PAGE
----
“Say what?” we joked in the car as we spiraled through Kuala Lumpur’s serpentine highway system. Viewed from on a map from above, Kuala Lumpur looks like an octopus that tangoed with too much uranium. The roads U-turn and merge and U-turn again. But with a little help from Googlemaps and a sense of adventure, we easily found our way to a KL suburb called USJ-14, where Say Heng Durian Stall was waiting.
Say Heng Durian Stall in Kuala Lumpur
Say Heng Durian Stall is one of about three durian shops in a strip of tin-roof stalls in the parking lot of a Petronas Gas Station, right on the corner of two major roads. A peaceful dining setting it is not.
But they did have the best durian selection on the whole strip.
In front of the stall were boxes of packed D24 with their double-thumbs up durian logo.
I didn’t take pictures, but they also have some pretty cool durian t-shirts and other merch behind the counter.
We were too hungry to even wait for my friend Huai Bin to arrive. We decided it wasn’t too impolite to start with a little appetizer while we waited. Just one itsy bitsy durian barely counts, right?
We scoped out the pickings.
Far away I could see the rain coming. I hoped Huai Bin would arrived before the durian ran out, and not get stuck in storm traffic. Even in KL, which experiences rains of Genesis proportions, the highways seem to jam at the slightest sprinkle.
Pickings were slim. It was late on a Sunday, and the horrific El Nino drought had whittled away the supply. But I’d selected this stall for 2 particular durians.
The durians that had attracted our attention at Say Heng were Jantung (the “heart” durian) and Margarine, which I suspect is a relative of the Butter variety, but you can never be too sure these days.
Mr. Ong (in the grainy photo above) started our order by recording the weight and price down on these cool pads, just like if we were at a sushi restaurant. I thought this was ridiculously clever.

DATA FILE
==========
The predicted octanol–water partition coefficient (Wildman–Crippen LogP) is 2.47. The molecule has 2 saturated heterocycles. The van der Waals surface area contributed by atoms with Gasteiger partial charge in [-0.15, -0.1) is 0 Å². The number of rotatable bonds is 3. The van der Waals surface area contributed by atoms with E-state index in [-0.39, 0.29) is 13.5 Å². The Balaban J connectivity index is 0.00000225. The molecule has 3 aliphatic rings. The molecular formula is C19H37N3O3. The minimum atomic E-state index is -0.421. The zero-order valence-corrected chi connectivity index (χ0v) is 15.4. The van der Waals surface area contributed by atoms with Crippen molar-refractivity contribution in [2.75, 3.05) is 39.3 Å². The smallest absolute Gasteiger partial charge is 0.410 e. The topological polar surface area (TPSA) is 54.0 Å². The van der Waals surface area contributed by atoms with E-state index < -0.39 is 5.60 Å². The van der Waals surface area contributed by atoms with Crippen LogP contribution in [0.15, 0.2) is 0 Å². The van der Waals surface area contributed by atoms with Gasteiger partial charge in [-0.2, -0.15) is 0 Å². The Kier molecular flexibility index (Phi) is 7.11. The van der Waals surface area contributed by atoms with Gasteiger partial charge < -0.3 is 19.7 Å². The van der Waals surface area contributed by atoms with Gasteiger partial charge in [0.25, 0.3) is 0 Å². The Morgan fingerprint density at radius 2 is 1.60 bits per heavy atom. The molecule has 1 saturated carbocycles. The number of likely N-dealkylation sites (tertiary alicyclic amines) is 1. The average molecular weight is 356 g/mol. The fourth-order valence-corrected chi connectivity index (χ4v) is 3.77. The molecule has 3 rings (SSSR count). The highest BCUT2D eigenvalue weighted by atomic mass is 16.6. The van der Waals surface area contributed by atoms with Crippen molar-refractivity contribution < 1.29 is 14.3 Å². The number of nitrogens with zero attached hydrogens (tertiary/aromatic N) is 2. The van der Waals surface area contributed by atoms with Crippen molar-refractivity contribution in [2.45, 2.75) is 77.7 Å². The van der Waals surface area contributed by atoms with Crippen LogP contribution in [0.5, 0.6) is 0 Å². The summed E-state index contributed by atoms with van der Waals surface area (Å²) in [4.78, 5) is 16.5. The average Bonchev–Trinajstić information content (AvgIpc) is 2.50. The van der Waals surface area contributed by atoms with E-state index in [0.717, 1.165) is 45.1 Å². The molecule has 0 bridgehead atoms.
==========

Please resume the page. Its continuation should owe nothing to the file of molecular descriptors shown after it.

It makes total sense. I usually eat durian in groups and we usually order an obscene amount of durian. And usually the server just scribbles some numbers on a scrap of paper or sometimes even a napkin. Why not help us keep track of our spending in an attractive, professional way?
Suddenly this roadside venue felt classy. It’s funny how the tiniest of details can make a difference.
We started with one Margarine durian for 25/kilo.
I took lots of pictures. We tried to eat slowly.
Do you understand how hard this was? We had to make our appetizer last until Huai Bin arrived.
Even though we had about 10 more durians in the car from the day’s wanderings in Bentong.
We savored every last bite, but it was too late. We’d gotten started on durian feasting, and there was no turning back now.
We ordered another Margarine.
Does it feel like this blog post is taking forever to show you the durians?
I know, it’s all Huai Bin’s fault!
But at last he arrived just as the rain began to fall. I rushed out to the car and got our extra durians, and then the deluge began. We were forced to move tables to escape the wet.
Not Weather Proof
Say Heng is small, and even though it was covered with tarps stretching from the tin roof shelter, the rain came in. It ricocheted off the cement or metal poles, soaking our little order pad and smearing the ink.
We changed tables, but even directly under the tarps rain dripped through and splashed us. The sound of it roared against the roof, combining with the wet noise of the highway and making it difficult to talk to each other.
Luckily we had enough durian to be distracted.
And if this, plus three of four Margarines and a Jantung, wasn’t enough, our waiter brought us an extra kampung durian, on the house, just because he thought we would like it.